'Application-specific password required'.

Signing in to applications that access your Google Account

Some applications that access your Google Account (such as Gmail on your phone or Outlook) cannot ask for verification codes. To use these applications, you will not use verification codes. Instead, you'll enter an application-specific password in place of your normal password. Common applications and devices that require an application-specific password include:

  • POP and IMAP email clients such as Outlook, Mail and Thunderbird
  • Gmail and Google Calendar on smartphones
  • ActiveSync for Windows Mobile and iPhone
  • YouTube Mobile
  • Installed chat clients such as Adium
  • Picasa, 3D Warehouse, Sketchup, and installed applications
  • AdWords Editor

Most of the time, you will only have to enter an application-specific password once per application or device (soon after you turn on 2-step verification).

Generating application-specific passwords

An application-specific password is similar to a verification code in that you don't have to memorize it. However, application-specific passwords are longer than verification codes and you do not enter them into web browsers. In addition, you do not get application-specific passwords from your phone -- instead, to generate an application-specific password:

  1. Visit the Authorizing applications & sites page (pictured below) under your Google Account settings.
  2. Under the Application-specific passwords section, enter a descriptive name for the application (label 1) you want to authorize, such as "AdWords Editor – Desktop," then click “Generate application-specific password" (label 2).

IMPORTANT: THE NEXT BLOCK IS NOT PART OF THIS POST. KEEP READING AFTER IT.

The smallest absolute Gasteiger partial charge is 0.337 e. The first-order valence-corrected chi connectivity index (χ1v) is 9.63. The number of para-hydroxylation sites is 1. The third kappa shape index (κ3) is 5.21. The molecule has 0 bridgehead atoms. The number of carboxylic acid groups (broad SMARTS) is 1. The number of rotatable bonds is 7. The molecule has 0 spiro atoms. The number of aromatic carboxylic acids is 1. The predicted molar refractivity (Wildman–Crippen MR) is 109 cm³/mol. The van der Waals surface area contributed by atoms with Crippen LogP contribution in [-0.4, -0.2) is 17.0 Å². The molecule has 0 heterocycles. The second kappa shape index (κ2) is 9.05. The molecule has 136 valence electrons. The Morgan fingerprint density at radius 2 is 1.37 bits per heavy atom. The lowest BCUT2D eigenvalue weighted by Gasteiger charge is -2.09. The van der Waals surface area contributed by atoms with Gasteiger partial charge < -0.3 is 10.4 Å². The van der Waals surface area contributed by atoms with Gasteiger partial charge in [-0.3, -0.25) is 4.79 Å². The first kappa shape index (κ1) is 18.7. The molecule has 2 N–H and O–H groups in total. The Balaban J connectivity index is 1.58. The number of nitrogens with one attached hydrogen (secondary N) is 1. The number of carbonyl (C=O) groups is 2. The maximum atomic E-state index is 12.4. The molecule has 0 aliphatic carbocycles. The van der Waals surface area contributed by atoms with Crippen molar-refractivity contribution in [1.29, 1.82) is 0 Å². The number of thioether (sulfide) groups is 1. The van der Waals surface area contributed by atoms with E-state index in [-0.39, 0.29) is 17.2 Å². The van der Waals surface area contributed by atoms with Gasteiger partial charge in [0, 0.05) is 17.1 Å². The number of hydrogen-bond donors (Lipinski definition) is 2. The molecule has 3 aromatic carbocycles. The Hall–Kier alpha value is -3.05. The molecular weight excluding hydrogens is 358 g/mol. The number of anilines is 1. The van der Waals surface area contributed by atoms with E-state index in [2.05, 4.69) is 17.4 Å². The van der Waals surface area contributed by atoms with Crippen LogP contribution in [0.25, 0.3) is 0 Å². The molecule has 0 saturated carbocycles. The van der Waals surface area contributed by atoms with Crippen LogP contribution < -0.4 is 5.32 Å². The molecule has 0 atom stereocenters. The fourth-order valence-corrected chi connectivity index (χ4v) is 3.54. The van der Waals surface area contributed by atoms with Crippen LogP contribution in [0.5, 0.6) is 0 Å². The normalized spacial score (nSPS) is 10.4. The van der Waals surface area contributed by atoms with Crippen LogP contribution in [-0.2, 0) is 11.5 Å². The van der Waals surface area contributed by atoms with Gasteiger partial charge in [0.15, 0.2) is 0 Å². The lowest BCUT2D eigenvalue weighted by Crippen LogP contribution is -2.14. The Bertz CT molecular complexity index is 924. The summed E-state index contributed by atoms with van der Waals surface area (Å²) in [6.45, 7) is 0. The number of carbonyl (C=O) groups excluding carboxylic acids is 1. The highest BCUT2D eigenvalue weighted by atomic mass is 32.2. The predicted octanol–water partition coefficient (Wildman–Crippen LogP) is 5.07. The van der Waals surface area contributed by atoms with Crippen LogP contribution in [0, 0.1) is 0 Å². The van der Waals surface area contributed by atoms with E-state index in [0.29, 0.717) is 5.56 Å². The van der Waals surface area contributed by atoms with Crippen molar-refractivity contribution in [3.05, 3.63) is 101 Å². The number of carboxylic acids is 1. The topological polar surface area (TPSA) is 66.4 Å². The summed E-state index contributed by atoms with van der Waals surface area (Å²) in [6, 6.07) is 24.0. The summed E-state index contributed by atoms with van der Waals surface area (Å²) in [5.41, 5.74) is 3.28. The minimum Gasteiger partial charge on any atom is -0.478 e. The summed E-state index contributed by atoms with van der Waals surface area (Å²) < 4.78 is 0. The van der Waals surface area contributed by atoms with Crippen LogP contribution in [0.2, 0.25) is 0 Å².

application-specific password creation

You'll then see the application-specific password you just created (label 3). You'll also see the nickname of the device (label 4) and a link to Revoke (label 5) -- or cancel -- the code.

application-specific password example

Note: When you click Done, you will not be able see that application-specific code again. But don't panic -- you can always revoke that code and generate a new one.

Using application-specific passwords

When prompted for a password when you sign in to an application or device that accesses your Google Account:

  1. Enter your username.
  2. Enter your application-specific password in the password field.
  3. If your application has an option to remember your application-specific password or stay signed in, you can select that option so you won’t have to generate and enter a new application-specific password each time you access your account from this application or device.

Examples of using application-specific passwords

Apple Mail

Soon after you turn on 2-step verification, you'll be alerted that your password is no longer working (see image below). Enter an application-specific password that you generated in the "Password" field (label 1). If you want Mail to store your password for future sign in, you can click the box next to "Remember this password on my keychain" (label 2).

application-specific password Mail example

Picasa desktop application

Soon after you turn on 2-step verification, you'll be alerted that your password is no longer working (see image below). Enter the username of your account in the username field (label 1) and an application-specific password that you generated in the "Password" field (label 2). If you want Picasa to remember your information so that you do not have to sign in again, check the box next to "Remember me on this computer" (label 3). We recommend you don't check this box if you're using a shared computer.

application-specific password Picasa example

Third-party applications that use Google's API feed, such as Blogger plug-ins, might not accept 2-step verification codes. Check the resources provided by the plug-in for the best way to use it with 2-step verification.

Vivian is a Gmail expert and the author of this help page. Leave her feedback about this help page.

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